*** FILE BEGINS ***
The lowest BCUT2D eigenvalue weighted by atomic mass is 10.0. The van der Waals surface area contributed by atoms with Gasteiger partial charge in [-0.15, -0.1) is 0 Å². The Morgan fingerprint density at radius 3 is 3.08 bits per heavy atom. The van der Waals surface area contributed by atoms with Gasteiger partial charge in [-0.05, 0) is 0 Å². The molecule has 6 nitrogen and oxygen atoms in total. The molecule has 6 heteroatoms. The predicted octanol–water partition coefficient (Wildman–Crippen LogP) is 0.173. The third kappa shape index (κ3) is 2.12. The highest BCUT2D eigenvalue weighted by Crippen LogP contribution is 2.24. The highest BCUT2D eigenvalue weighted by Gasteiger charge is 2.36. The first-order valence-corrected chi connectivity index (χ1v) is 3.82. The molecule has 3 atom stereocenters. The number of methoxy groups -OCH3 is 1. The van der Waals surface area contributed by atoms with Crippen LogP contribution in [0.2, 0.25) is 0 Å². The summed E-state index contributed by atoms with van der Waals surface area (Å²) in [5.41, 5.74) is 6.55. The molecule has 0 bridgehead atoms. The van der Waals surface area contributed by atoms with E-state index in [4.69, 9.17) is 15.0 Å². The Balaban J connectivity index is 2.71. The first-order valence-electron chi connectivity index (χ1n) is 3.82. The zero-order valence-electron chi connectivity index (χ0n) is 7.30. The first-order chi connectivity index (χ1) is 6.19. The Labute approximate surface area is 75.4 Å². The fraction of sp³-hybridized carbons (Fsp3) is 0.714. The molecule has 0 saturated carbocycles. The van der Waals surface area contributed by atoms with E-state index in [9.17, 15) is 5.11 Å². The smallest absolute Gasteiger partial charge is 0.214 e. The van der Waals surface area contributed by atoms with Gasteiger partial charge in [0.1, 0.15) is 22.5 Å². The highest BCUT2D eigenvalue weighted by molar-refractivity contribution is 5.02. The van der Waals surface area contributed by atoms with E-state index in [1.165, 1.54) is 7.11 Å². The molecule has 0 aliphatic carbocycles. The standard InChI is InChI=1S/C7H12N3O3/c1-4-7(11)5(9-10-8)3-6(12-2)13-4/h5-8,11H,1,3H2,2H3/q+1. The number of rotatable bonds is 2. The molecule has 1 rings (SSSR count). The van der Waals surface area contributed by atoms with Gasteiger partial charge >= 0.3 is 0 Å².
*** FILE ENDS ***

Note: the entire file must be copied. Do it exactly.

The lowest BCUT2D eigenvalue weighted by atomic mass is 10.0. The van der Waals surface area contributed by atoms with Gasteiger partial charge in [-0.15, -0.1) is 0 Å². The Morgan fingerprint density at radius 3 is 3.08 bits per heavy atom. The van der Waals surface area contributed by atoms with Gasteiger partial charge in [-0.05, 0) is 0 Å². The molecule has 6 nitrogen and oxygen atoms in total. The molecule has 6 heteroatoms. The predicted octanol–water partition coefficient (Wildman–Crippen LogP) is 0.173. The third kappa shape index (κ3) is 2.12. The highest BCUT2D eigenvalue weighted by Crippen LogP contribution is 2.24. The highest BCUT2D eigenvalue weighted by Gasteiger charge is 2.36. The first-order valence-corrected chi connectivity index (χ1v) is 3.82. The molecule has 3 atom stereocenters. The number of methoxy groups -OCH3 is 1. The van der Waals surface area contributed by atoms with Crippen LogP contribution in [0.2, 0.25) is 0 Å². The summed E-state index contributed by atoms with van der Waals surface area (Å²) in [5.41, 5.74) is 6.55. The molecule has 0 bridgehead atoms. The van der Waals surface area contributed by atoms with E-state index in [4.69, 9.17) is 15.0 Å². The Balaban J connectivity index is 2.71. The first-order valence-electron chi connectivity index (χ1n) is 3.82. The zero-order valence-electron chi connectivity index (χ0n) is 7.30. The first-order chi connectivity index (χ1) is 6.19. The Labute approximate surface area is 75.4 Å². The fraction of sp³-hybridized carbons (Fsp3) is 0.714. The molecule has 0 saturated carbocycles. The van der Waals surface area contributed by atoms with E-state index in [9.17, 15) is 5.11 Å². The smallest absolute Gasteiger partial charge is 0.214 e. The van der Waals surface area contributed by atoms with Gasteiger partial charge in [0.1, 0.15) is 22.5 Å². The highest BCUT2D eigenvalue weighted by molar-refractivity contribution is 5.02. The van der Waals surface area contributed by atoms with E-state index in [1.165, 1.54) is 7.11 Å². The molecule has 0 aliphatic carbocycles. The standard InChI is InChI=1S/C7H12N3O3/c1-4-7(11)5(9-10-8)3-6(12-2)13-4/h5-8,11H,1,3H2,2H3/q+1. The number of rotatable bonds is 2. The molecule has 1 rings (SSSR count). The van der Waals surface area contributed by atoms with Gasteiger partial charge >= 0.3 is 0 Å².